What is 'Price Sensitivity'

Price sensitivity is the degree to which the price of a product affects consumers' purchasing behaviors. In economics, price sensitivity is commonly measured using the price elasticity of demand. For example, some consumers are not willing to pay even a few extra cents per gallon for gasoline, especially if a lower-priced station is nearby.

BREAKING DOWN 'Price Sensitivity'

The price sensitivity of a product varies with the level of importance consumers place on price relative to other purchasing criteria. For example, customers seeking top quality goods are typically less price sensitive than bargain hunters.

Elasticity of Demand

The law of demand states that if all other market factors remain constant, a relative price increase leads to a drop in quantity demanded. High elasticity means consumers are more willing to buy a product even after price increases. Inelastic demand means even small price increases may significantly lower demand.

Businesses should set prices at the exact best point where supply and demand produce the optimum revenue, known as the equilibrium price. Although this is difficult, computer software models and real-time analysis of sales volume at given price points help determine equilibrium prices. Even if a small price increase diminishes sales volume, the relative gains in revenue may overcome a proportionally smaller decline in consumer purchases.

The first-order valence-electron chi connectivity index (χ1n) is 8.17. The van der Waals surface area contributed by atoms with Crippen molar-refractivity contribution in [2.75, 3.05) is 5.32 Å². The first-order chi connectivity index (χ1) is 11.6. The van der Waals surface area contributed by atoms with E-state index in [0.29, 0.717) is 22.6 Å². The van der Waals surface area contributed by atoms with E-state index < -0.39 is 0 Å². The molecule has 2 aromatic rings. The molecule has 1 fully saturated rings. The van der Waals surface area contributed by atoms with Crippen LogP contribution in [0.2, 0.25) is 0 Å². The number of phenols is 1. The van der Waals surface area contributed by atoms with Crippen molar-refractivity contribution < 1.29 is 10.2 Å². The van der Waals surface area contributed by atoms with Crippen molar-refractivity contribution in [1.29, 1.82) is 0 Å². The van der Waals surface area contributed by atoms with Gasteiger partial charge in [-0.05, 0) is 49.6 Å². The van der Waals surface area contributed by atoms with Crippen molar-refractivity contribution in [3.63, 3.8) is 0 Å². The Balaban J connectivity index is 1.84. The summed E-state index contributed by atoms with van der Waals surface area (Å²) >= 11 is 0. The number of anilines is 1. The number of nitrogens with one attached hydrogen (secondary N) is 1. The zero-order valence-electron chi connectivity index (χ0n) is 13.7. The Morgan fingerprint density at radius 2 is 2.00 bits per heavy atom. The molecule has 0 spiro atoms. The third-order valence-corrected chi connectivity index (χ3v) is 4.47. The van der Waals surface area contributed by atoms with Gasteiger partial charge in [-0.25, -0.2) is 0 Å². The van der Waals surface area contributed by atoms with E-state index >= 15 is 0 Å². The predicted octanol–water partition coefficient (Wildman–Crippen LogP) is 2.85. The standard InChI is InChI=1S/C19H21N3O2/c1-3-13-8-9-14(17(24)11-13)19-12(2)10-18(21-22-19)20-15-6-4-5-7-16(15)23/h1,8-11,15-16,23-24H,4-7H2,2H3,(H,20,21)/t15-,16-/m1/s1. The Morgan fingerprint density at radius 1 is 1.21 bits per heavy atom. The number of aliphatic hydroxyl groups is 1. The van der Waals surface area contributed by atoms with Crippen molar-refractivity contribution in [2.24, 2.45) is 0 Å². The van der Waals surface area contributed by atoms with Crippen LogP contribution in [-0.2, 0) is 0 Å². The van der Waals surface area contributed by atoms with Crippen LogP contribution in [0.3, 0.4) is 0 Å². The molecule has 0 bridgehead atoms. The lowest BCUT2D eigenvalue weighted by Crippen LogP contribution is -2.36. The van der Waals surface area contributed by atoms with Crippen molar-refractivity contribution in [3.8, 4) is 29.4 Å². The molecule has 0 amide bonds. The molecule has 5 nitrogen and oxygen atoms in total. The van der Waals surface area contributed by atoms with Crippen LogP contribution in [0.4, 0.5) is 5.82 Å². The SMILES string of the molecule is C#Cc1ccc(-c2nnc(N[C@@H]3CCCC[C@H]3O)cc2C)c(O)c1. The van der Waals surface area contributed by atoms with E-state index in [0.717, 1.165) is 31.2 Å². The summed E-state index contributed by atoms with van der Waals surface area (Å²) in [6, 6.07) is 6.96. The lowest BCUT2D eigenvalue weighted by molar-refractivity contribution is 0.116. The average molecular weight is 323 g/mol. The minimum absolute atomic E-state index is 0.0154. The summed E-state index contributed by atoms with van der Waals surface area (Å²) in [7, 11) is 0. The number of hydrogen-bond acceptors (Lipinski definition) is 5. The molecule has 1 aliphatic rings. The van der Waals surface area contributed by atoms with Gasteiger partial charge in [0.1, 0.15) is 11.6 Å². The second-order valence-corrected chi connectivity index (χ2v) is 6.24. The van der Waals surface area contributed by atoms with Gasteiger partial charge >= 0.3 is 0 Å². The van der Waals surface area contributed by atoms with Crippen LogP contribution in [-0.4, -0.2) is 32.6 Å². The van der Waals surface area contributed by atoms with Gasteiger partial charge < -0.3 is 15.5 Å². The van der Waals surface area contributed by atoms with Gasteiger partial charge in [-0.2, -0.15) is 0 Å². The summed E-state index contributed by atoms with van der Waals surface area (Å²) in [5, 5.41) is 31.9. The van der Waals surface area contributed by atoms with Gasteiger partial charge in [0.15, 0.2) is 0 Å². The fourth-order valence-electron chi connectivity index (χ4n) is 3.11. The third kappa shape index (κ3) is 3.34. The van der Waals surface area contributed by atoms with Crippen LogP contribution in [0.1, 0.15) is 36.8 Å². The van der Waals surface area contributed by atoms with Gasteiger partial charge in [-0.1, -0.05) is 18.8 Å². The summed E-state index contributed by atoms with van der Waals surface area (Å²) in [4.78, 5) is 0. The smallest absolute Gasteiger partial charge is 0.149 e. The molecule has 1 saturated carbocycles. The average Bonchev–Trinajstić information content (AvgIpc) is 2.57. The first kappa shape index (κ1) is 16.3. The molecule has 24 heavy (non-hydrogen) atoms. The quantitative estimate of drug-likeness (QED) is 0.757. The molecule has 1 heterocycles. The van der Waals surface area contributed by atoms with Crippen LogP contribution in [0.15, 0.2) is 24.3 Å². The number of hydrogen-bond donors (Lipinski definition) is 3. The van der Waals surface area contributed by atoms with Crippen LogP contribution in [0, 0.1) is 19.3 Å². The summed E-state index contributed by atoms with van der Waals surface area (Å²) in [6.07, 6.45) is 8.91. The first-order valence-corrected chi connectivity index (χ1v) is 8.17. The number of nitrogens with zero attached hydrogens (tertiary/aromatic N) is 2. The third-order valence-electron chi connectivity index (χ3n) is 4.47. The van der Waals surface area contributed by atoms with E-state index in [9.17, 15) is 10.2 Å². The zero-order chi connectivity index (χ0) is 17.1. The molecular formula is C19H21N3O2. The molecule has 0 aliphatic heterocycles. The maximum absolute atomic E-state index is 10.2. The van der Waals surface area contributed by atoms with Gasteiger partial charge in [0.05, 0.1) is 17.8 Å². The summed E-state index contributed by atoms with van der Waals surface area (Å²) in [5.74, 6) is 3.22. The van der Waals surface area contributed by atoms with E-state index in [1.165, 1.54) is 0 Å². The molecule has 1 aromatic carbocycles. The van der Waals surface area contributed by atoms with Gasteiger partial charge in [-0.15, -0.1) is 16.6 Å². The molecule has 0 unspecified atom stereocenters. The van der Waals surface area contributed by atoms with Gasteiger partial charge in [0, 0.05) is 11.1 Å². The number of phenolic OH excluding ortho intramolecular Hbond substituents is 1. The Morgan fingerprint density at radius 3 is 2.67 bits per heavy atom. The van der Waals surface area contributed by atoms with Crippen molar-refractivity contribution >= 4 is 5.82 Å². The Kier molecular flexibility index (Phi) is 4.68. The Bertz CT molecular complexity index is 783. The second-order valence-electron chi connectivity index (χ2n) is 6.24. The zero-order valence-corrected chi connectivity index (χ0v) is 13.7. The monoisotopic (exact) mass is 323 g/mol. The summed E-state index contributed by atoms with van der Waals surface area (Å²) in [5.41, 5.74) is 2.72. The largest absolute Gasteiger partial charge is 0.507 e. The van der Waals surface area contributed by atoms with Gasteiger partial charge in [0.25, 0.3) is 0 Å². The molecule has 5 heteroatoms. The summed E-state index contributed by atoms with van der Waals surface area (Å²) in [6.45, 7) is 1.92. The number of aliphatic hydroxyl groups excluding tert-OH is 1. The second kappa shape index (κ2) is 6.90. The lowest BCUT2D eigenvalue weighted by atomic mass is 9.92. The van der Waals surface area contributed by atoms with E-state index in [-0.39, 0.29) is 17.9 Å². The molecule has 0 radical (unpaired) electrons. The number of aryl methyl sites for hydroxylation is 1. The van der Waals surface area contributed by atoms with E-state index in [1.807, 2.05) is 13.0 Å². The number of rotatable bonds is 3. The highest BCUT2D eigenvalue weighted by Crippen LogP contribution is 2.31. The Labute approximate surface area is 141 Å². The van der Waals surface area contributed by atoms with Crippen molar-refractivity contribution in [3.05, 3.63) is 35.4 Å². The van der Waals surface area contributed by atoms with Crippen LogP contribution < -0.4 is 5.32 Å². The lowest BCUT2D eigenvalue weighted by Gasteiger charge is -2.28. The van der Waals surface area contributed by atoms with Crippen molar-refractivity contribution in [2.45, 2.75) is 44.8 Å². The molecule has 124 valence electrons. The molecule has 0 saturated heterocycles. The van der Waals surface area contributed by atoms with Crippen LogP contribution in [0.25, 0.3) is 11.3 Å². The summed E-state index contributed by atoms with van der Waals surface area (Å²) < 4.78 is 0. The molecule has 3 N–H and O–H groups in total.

Influences on Price Sensitivity

Price sensitivity places a premium on understanding the competition, the buying process and the uniqueness of products or services in the marketplace. For example, consumers have less price sensitivity if a product or service is unique or has few substitutes.

Consumers are less price sensitive when the total expenditure is low compared to their total income. Likewise, the total expenditure compared to the total cost of the end product affects price sensitivity. For example, if registration costs for a convention are low compared to the total cost of travel, hotel and food expenses, attendees may be less sensitive to the registration fee. Also, when a total expenditure is shared, consumers have less price sensitivity. For example, people attending the same conference may share the expense of one hotel room, making them less sensitive to the hotel room rate.

Consumers also have less price sensitivity when a product or service is used along with something they already own. For example, once members pay for joining an association, they are typically less sensitive to paying for other association services. In addition, consumers have less price sensitivity when the product or service is viewed as prestigious, exclusive or possessing high quality. For example, an association may have a premium feature of its membership delivered through its programs and services, making members less price sensitive to changes in dues.

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